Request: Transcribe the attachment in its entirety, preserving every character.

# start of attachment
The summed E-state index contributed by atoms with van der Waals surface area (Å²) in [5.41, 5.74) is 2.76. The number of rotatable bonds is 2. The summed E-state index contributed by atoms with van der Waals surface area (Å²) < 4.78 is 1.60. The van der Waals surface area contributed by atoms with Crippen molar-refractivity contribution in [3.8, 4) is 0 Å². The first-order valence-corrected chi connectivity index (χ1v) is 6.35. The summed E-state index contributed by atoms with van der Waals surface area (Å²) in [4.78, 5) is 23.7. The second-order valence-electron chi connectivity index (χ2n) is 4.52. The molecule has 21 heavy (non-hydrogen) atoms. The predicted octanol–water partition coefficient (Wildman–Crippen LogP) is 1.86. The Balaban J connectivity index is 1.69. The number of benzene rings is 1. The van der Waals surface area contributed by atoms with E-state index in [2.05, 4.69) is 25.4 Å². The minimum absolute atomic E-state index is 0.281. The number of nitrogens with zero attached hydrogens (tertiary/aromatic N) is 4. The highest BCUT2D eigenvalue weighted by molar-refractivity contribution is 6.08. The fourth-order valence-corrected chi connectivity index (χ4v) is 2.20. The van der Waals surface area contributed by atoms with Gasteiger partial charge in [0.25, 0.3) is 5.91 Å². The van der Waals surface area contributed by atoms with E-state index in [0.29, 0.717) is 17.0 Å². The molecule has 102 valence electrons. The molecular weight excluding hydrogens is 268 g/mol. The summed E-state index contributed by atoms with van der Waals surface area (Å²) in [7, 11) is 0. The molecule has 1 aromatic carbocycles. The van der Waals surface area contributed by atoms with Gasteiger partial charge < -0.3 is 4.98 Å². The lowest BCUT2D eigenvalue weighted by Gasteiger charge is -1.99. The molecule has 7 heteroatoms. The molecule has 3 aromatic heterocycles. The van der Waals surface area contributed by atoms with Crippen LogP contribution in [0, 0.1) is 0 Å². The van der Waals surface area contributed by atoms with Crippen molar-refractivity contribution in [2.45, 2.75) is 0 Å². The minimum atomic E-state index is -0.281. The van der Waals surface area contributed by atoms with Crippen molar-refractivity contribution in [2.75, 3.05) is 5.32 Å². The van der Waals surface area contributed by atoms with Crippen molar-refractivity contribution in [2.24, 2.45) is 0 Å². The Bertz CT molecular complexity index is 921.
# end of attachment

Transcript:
The summed E-state index contributed by atoms with van der Waals surface area (Å²) in [5.41, 5.74) is 2.76. The number of rotatable bonds is 2. The summed E-state index contributed by atoms with van der Waals surface area (Å²) < 4.78 is 1.60. The van der Waals surface area contributed by atoms with Crippen molar-refractivity contribution in [3.8, 4) is 0 Å². The first-order valence-corrected chi connectivity index (χ1v) is 6.35. The summed E-state index contributed by atoms with van der Waals surface area (Å²) in [4.78, 5) is 23.7. The second-order valence-electron chi connectivity index (χ2n) is 4.52. The molecule has 21 heavy (non-hydrogen) atoms. The predicted octanol–water partition coefficient (Wildman–Crippen LogP) is 1.86. The Balaban J connectivity index is 1.69. The number of benzene rings is 1. The van der Waals surface area contributed by atoms with E-state index in [2.05, 4.69) is 25.4 Å². The minimum absolute atomic E-state index is 0.281. The number of nitrogens with zero attached hydrogens (tertiary/aromatic N) is 4. The highest BCUT2D eigenvalue weighted by molar-refractivity contribution is 6.08. The fourth-order valence-corrected chi connectivity index (χ4v) is 2.20. The van der Waals surface area contributed by atoms with Gasteiger partial charge in [0.25, 0.3) is 5.91 Å². The van der Waals surface area contributed by atoms with E-state index in [0.29, 0.717) is 17.0 Å². The molecule has 102 valence electrons. The molecular weight excluding hydrogens is 268 g/mol. The summed E-state index contributed by atoms with van der Waals surface area (Å²) in [7, 11) is 0. The molecule has 1 aromatic carbocycles. The van der Waals surface area contributed by atoms with Gasteiger partial charge < -0.3 is 4.98 Å². The lowest BCUT2D eigenvalue weighted by Gasteiger charge is -1.99. The molecule has 7 heteroatoms. The molecule has 3 aromatic heterocycles. The van der Waals surface area contributed by atoms with Crippen LogP contribution in [0, 0.1) is 0 Å². The van der Waals surface area contributed by atoms with Crippen molar-refractivity contribution in [2.45, 2.75) is 0 Å². The minimum atomic E-state index is -0.281. The van der Waals surface area contributed by atoms with Crippen molar-refractivity contribution in [2.75, 3.05) is 5.32 Å². The van der Waals surface area contributed by atoms with Crippen molar-refractivity contribution in [2.24, 2.45) is 0 Å². The Bertz CT molecular complexity index is 921.